2.765W/0.125W = 22.12, so we need at least 23 0.125W resistors, no matter how you connect them or what resistances you choose for them individually.
Let's go for 25 as a round number. Then 6ohm*25=150 ohm for each resistor. So you need 25 pieces of 150 ohm resistor in parallel.
Regarding your proposed solution (20 parallel 5ohm + 1ohm in series) that won't work: The voltage drop over that 6ohm [total] resistor is 4.142V. If you split it in a series 5ohm+1ohm as you did, the 1ohm resistor sees 0.69V across. That times the same 667mA current gives 0.46W. So you your solution is not good because it well exceeds the power dissipation allowed over that 1 ohm resistor.
Without knowing the physical size (SMD code) of your resistors I don't know if it's possible pack 25 of them into 3x3 cm. 1/8W SMD resistors usually are of type 0805 These are 2mm by 1.2mm each. The total area for 25 them, ignoring routing and pads, is 60 square mm. You have 900 square mm available. It's not so bad. On issue you need to worry about is derating their power when they are too close to each other. The datasheets usually have this info.
If you want under 0.1W for each, then at least 27.65, i.e. 28 resistors are needed. A direct parallel solution isn't very good because we'd have to use 220 resistors, and you'll need 37 of them, and the solution won't be precise: 5.94 ohms.
If we do a 2x14 serial/parallel design, that means getting 3 ohms with 14 resistors, so 42 ohms each. Alas there are no close values to that in your parts series. However, we could use 17 resistors (in each of the two blocks) of 51 ohms each, for a total of 34 resistors.
Another tentative would be a 3x10 design. To get 2 ohms in each block with 10 resistors we'd need 20 ohms for each; the closest value you have is a 22-ohm resistor. So put 11 of those in parallel in each block. The total is then 33 resistors.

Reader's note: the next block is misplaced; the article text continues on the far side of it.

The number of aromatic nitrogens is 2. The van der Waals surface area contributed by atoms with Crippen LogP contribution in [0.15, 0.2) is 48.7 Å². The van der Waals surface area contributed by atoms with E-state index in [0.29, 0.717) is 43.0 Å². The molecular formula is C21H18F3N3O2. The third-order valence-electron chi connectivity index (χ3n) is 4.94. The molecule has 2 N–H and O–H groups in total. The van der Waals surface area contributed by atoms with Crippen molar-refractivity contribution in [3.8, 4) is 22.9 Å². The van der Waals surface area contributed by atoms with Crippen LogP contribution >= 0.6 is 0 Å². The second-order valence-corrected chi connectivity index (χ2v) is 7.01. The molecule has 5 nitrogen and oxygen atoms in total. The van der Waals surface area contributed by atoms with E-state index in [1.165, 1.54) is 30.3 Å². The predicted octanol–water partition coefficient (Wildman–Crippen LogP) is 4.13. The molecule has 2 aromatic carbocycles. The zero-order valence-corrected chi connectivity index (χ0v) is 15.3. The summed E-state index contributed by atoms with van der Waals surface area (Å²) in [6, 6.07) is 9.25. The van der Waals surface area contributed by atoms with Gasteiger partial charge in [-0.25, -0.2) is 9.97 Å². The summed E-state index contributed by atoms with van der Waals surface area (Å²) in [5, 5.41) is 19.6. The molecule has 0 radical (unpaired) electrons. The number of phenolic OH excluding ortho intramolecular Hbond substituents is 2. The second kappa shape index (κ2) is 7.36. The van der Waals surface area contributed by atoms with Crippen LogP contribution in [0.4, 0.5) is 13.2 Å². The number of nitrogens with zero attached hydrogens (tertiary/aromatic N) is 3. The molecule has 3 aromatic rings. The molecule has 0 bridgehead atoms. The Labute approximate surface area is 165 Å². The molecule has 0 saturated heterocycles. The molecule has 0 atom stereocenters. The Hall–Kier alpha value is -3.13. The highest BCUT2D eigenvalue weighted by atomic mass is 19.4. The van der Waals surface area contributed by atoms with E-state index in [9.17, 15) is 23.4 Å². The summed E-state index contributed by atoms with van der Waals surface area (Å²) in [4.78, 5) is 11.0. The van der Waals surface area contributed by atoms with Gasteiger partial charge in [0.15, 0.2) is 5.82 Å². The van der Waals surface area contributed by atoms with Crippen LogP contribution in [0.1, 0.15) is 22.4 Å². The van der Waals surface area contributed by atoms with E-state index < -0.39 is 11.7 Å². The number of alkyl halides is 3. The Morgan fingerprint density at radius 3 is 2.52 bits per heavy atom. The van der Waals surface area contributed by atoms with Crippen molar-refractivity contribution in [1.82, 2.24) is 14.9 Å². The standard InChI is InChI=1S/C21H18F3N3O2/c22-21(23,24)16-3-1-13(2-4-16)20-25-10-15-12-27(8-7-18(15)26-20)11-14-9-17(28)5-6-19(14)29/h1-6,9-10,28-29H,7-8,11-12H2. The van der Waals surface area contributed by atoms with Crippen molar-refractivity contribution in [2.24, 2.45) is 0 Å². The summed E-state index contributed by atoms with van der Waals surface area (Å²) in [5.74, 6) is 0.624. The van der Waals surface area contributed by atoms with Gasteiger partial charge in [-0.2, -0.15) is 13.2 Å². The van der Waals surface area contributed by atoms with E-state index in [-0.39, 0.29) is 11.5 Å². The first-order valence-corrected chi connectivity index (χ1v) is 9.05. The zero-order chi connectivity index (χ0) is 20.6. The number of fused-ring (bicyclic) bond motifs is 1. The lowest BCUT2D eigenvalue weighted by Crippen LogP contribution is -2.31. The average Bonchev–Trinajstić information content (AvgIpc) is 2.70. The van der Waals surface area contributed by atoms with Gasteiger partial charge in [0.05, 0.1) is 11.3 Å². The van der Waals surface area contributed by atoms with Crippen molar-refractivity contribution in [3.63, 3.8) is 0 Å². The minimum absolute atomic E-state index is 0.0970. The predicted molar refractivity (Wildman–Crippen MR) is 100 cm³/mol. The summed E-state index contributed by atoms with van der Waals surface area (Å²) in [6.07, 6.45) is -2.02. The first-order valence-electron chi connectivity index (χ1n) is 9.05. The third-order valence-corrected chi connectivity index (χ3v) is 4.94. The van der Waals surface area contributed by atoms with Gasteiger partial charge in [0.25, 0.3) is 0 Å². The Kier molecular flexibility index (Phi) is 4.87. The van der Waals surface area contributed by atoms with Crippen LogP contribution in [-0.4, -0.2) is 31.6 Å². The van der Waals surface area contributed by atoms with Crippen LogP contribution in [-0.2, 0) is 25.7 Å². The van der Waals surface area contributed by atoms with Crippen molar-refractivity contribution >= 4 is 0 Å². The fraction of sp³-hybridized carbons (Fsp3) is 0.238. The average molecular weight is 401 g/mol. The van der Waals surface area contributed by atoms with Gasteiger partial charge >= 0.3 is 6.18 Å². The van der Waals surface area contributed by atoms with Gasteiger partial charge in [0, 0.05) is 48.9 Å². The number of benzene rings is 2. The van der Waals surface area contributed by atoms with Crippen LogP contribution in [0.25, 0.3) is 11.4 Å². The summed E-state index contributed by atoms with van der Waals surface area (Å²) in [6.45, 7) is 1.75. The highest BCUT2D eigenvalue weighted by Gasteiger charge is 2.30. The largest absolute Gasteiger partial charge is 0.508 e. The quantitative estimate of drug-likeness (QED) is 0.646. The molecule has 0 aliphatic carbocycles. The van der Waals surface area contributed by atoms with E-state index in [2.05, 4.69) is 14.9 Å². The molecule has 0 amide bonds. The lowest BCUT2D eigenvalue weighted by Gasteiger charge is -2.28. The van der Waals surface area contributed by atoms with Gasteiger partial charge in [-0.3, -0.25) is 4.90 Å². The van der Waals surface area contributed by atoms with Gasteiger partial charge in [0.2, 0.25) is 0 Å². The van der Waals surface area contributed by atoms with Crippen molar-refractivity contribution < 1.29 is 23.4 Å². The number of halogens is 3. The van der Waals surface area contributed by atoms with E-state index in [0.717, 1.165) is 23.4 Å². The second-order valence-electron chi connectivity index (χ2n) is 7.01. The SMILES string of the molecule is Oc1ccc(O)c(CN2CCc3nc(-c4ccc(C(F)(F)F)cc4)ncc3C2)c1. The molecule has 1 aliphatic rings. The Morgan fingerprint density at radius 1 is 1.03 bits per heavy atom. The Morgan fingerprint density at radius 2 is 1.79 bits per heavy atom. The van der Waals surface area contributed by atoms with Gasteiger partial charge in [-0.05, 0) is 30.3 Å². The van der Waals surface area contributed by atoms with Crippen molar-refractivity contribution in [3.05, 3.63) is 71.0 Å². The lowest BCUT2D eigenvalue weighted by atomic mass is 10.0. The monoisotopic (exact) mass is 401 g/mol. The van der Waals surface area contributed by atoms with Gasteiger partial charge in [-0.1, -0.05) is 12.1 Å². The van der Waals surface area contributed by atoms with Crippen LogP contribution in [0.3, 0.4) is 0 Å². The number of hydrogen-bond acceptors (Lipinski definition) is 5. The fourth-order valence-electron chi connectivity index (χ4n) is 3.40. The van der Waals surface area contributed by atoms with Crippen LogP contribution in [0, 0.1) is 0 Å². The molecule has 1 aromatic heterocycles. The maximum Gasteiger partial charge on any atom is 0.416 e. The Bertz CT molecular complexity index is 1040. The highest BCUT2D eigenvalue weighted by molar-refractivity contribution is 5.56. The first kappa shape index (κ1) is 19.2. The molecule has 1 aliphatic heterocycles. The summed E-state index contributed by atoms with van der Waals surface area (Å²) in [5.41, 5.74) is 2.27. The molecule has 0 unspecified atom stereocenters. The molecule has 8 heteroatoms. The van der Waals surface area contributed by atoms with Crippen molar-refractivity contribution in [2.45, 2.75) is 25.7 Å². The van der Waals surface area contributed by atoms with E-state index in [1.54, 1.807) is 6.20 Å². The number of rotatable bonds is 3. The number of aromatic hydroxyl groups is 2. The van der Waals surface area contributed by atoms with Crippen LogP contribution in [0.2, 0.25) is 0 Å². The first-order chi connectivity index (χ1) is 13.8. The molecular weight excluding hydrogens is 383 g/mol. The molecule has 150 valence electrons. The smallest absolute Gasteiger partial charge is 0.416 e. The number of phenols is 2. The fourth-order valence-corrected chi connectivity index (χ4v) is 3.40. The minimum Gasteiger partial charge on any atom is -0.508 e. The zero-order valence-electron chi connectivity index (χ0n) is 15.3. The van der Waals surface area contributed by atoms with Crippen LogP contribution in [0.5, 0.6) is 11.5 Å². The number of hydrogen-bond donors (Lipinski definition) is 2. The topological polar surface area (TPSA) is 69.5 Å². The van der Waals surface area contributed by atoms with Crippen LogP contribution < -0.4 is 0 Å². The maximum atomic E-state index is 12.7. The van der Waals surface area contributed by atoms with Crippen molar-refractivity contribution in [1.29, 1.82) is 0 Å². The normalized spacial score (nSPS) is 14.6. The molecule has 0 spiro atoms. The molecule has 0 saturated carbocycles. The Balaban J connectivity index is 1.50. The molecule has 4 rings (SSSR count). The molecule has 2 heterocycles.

4x8 designs don't look very promising because we need to get 1.5 ohms with 8 resistors, which needs 12-ohm resistors, and the next higher value you have are 22-ohm.
For a 5x6 design, you'd need 1.2 ohms with 6 resistors, which means 7.2-ohm resistors are need... looks nasty/fractional.
A 6x5 design means 1-ohm blocks should be made with 5 resistors. This could work by using five 4.7 ohm resistors in parallel giving you 0.94*6=5.64 ohms. To fix this up to ~6ohm (actually 6.11ohms) add a 2x2 cell of 0.47 ohm resistors in series with that; you can't use a single 0.47-ohm one because of power dissipation. So, recap, with this approach you need 30x4.7-ohm resistors and 4x0.47-resistors; the total number of resistors in this design is 34.
Now that you saw how it's done, you could (and if this is a serious/important problem then you should) write a small program to find other solutions.
Here's a bit of geometry on the 3x11 design: you need 11x1.2mm = 13.2mm width for each resistor bank; plus the pads and space between them, say 10x1mm spacing, that gives 23.2mm width for each of the three stages. Length-wise those three stages will take say 3x2mm = 6mm plus another say 2x3mm = 6mm for routing, so about 12mm in length; thus it will fit in a 24mm by 12mm box or so. If you have space to spare, you can leave more trace space as large copper fills between the stages, for better cooling.